Religious leaders from various faiths across Iraq have come together to celebrate Iraq's diversity and promote peace in their communities.
Supported by UNDP Iraq, 87 religious leaders from Erbil, Baghdad, Anbar, and Ninewa attended an eight-day online training session that coincided with the end of a challenging 2020, and a universal period of hope for good things to come in the year ahead. Over six different religious sects were represented, including Sunni and Shia Muslim, Christian, Yazidism, Sabian Mandaeism, Zoroastrianism, Yarsanism, and Bahai.
Mohammed, Imam and Khateeb, Muslim, Anbar
When religious leaders work together, security and safety of communities is increased. The role of religious leaders is crucial in combatting violence and extremism and promoting unity and cohesion inside communities for a safer and more secure country.
Ara, Deacon, Christian Armenian, Baghdad
A key message I tell people is to love each other unconditionally, in order to bring truth and justice to the people, because the Lord loves us as we are, and extremism does not benefit anyone. We all eat the same bread, drink the same water, and breathe the same air.
Sheikh Majid, Imam and Speaker, Muslim, Ninewa
Religion calls for equality, love for others, and the rejection of hatred. On this basis comes the role of religion in serving society to achieve cohesion and integration with others, because that is an essential part of life.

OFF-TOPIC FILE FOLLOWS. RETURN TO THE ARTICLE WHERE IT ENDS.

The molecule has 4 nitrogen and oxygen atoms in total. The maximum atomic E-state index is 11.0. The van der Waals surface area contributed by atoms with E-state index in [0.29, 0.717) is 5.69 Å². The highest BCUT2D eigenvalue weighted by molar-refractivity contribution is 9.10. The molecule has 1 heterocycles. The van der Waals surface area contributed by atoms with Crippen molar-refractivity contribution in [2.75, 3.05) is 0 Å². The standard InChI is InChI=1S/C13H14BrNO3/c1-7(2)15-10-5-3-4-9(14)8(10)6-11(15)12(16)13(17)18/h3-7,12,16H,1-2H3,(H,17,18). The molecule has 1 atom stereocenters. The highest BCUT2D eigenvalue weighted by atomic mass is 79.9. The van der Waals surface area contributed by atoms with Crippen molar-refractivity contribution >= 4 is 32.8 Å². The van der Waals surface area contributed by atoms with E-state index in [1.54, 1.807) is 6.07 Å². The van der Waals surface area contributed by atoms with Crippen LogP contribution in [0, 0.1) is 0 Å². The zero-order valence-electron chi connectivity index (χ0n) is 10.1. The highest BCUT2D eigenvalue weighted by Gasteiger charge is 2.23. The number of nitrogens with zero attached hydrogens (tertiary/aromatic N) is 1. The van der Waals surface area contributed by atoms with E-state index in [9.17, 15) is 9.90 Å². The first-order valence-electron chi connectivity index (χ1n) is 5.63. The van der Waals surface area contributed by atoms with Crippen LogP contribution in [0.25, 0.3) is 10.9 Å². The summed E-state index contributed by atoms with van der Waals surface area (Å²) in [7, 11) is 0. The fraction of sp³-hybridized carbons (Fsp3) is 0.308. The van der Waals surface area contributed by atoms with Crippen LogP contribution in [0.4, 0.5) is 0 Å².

Sarkawt, Religious Leader, Muslim, Erbil
Humans were all created equally. There is no difference between religious groups and we can all exist together.
About the training
The training included peacebuilding workshops focusing on enhancing dialogue, creative expression, coexistence during the COVID-19 pandemic, and the role of Iraqi women in building peace. It also helped religious leaders to disseminate accurate information about COVID-19 to the public and improve the skills necessary for implementation of community peace initiatives.
A coexistence network will be established among the trained religious leaders to foster dialogue, coexistence, and tolerance among communities in close coordination with the 24 Local Peace Committees supported by UNDP across the country.
UNDP Iraq’s Social Cohesion Programme is committed to improving community well-being and building cohesion by promoting peace and tolerance among various religious groups and ethnicities in Iraq, thanks to generous support from the Government of Denmark.